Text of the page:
In 2008, 79 percent of pupils met the Government’s expected standard at the end of primary school, well short of the 85 percent target set for 2006. Around five percent moved to secondary school with the math skills of a seven- year-old, said the committee. In 2006, £2.3 billion was spent teaching the subject. It equates to around a quarter of the £10 billion total budget for primary teaching and support staff.

  The report said the Department for Children, Schools and Families (DCSF) needed to “radically rethink its strategy for improving pupil attainment; otherwise we seriously doubt that the department will meet its 2011 target”. The target demands that 84.5 percent of pupils will make the necessary progress between 7 and 11.

  Last year, the DCSF published a major review of math education in England to boost standards. It called for a math specialist in every primary school within 10 years and more emphasis on mathematical “play” in nursery schools. Mr. Leigh said, “The department’s 10-year program to train 13,000 specialist math teachers will not benefit some primary schools for another decade. That’s far too long; the department needs to look for ways to accelerate the program.” Sarah McCarthy Fry, the Schools Minister, said, “We have already accepted the main recommendation from a recent independent review of primary math that every school should have a specialist math teacher and have pledged £24 million over the next three years for a training program for teachers.”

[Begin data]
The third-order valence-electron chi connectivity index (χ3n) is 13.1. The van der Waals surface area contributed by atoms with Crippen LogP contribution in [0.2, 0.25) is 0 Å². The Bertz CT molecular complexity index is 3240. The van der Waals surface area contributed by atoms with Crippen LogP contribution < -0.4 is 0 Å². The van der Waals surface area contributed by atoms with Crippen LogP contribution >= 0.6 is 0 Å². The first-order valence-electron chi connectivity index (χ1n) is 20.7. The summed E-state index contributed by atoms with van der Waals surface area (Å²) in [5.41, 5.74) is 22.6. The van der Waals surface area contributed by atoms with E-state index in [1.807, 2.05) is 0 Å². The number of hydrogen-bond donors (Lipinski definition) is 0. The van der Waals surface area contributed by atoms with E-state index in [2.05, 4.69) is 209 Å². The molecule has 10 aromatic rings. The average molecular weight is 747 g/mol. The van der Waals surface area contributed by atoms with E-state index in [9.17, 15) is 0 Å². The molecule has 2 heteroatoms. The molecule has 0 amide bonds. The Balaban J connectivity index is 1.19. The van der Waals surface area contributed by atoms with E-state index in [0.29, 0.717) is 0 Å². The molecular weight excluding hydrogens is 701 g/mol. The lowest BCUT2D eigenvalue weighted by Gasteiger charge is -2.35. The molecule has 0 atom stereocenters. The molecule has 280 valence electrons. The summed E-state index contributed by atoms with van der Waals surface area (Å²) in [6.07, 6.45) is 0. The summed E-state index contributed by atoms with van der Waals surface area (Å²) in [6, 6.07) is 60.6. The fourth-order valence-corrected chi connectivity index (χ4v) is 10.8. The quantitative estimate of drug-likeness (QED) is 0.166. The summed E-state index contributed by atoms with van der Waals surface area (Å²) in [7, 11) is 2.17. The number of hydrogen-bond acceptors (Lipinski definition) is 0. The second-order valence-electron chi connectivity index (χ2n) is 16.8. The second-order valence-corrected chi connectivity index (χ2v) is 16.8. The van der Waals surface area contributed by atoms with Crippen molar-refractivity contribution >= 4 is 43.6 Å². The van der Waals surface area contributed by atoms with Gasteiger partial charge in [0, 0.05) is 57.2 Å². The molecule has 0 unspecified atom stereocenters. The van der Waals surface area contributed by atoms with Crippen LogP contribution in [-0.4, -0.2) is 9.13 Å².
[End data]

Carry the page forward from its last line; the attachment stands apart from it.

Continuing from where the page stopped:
Nick Gibb, the Tory shadow schools secretary, said, “The Government is not getting value for the money they have piled into education and the country is falling behind in international league tables as a result. The Government has failed to replace methods of teaching which have failed with tried and tested methods used in countries that have much higher levels of math achievement.”

57. What do we learn from the first paragraph?

  A) 30,000 pupils started secondary school with poor math skills.

  B) MPs insist more improvements should be made under Labor.